How Intrinsic Motivation Drives us at a Young Age | #BeaconforceStories
I have been often asked about real life examples of an intrinsic drive. Recently, one of my friends gave birth to an adorable baby girl, Aria. Early on, her parents and others took care of everything — feeding, cleaning, massaging, attracting her attention with shiny and noise creating objects etc. and then something amazing started to happen.
At about 4 months, she started rolling onto her stomach more often. And then she started to move in random directions by ‘swimming’ with her hands and feet. A few weeks later she started doing the equivalent of knee push-ups and this was the most adorable thing ever — even though she kept falling face first into her crib or floor, and cried now and then, but she kept repeating.
At about 7 months old, she was able to point at things she wanted and could also ‘stand’ on her knees while holding things. As she began to stand on her knees unaided, she would fall backwards — then be stunned as to why that happened, roll over to her stomach, push herself up and repeat. And around the time she was nine or ten months old, something more amazing happened.
Sense of Improvement
I was watching from a distance as my friend grabbed Aria’s attention from about 5 feet away. Aria smiled, and then she pushed herself on to her feet, stood unsteadily for a few seconds and then fell on her bum. She looked at her mom in an ‘oh-oh’ like manner and then laughed. Then, she tries to stand up again, steadies herself unsurely, looks at her mom, and then, takes one, two and three steps! By the time she’s has taken three steps, her entire body is leaning forward, her head is far in front of her legs and she falls face first! Thankfully onto a soft baby floor mat.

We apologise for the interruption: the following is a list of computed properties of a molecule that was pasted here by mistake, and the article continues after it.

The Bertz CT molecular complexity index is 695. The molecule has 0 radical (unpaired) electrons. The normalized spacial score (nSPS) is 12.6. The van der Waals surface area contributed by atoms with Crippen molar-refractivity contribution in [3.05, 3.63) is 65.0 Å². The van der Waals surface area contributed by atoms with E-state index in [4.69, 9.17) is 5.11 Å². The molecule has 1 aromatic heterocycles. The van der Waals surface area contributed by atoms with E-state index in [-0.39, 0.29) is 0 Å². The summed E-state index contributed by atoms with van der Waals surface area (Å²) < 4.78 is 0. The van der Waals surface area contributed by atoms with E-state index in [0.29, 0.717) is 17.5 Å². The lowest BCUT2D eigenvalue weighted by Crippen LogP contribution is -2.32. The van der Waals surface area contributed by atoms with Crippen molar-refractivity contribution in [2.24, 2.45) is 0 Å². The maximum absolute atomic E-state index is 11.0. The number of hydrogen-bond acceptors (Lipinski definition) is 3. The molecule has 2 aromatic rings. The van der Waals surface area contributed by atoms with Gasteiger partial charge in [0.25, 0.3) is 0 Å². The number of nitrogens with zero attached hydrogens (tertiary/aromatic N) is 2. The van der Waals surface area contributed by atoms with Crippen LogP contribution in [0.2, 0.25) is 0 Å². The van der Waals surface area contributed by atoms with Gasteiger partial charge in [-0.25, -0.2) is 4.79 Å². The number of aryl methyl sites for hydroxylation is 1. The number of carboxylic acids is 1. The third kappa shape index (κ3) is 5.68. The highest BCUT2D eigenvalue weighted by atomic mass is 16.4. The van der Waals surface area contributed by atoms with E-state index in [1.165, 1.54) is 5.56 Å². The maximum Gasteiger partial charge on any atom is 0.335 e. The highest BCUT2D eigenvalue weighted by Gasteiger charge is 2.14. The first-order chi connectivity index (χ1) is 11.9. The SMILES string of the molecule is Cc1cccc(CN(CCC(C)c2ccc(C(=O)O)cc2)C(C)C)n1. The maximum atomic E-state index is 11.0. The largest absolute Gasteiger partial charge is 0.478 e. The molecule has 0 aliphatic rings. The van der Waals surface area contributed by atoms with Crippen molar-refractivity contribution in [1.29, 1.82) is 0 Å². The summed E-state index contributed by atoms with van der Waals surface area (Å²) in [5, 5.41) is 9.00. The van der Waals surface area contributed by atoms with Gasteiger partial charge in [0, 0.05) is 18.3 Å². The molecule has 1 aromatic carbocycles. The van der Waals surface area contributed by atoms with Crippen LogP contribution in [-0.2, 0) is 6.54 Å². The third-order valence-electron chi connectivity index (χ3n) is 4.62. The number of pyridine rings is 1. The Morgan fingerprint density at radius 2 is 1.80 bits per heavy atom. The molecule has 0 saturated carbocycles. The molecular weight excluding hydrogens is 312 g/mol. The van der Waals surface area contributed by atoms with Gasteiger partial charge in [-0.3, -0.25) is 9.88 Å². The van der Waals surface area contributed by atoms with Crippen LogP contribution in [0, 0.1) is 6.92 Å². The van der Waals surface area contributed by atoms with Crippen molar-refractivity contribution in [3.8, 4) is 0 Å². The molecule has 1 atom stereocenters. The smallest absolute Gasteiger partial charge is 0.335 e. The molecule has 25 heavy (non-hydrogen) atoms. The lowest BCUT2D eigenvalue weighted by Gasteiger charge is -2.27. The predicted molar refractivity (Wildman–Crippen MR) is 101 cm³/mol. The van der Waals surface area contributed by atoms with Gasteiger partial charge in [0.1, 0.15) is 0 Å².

She starts crying right away, sits up, and looks at her mom. In a couple minutes, she wipes off her tears and repeats the entire process! This time around, Aria is close enough for her mother to catch her, as she is falling to the mat. Her mom promptly lifts her off the ground and embraces Aria lovingly!
I can’t but help think of Aria’s journey of walking as a study in intrinsic drive. She has clear goals — she has to get to her mom. Challenges are well balanced — success sometimes, failure sometimes but not to the point of giving up. Feedback is rapid — she knows when it hurts!. Social interaction is very high — her mom is always cajoling Aria and encouraging her. The sensation of improvement is high — Aria knows that she is doing better with each try. Risk attitude is in the sky — Even after falling flat on her face so many times, she shrugs it off and keeps soldiering. Also, her mom allows her to fall (knowing that it is a soft surface) and Aria keeps learning from her experience. The sensation of control is also probably high — each time she knows (I hope, haha) that the output, falling forward or falling backward or moving forward, has changed because of something she has done.
By Christie Reji, Co-founder, and CIO at Beaconforce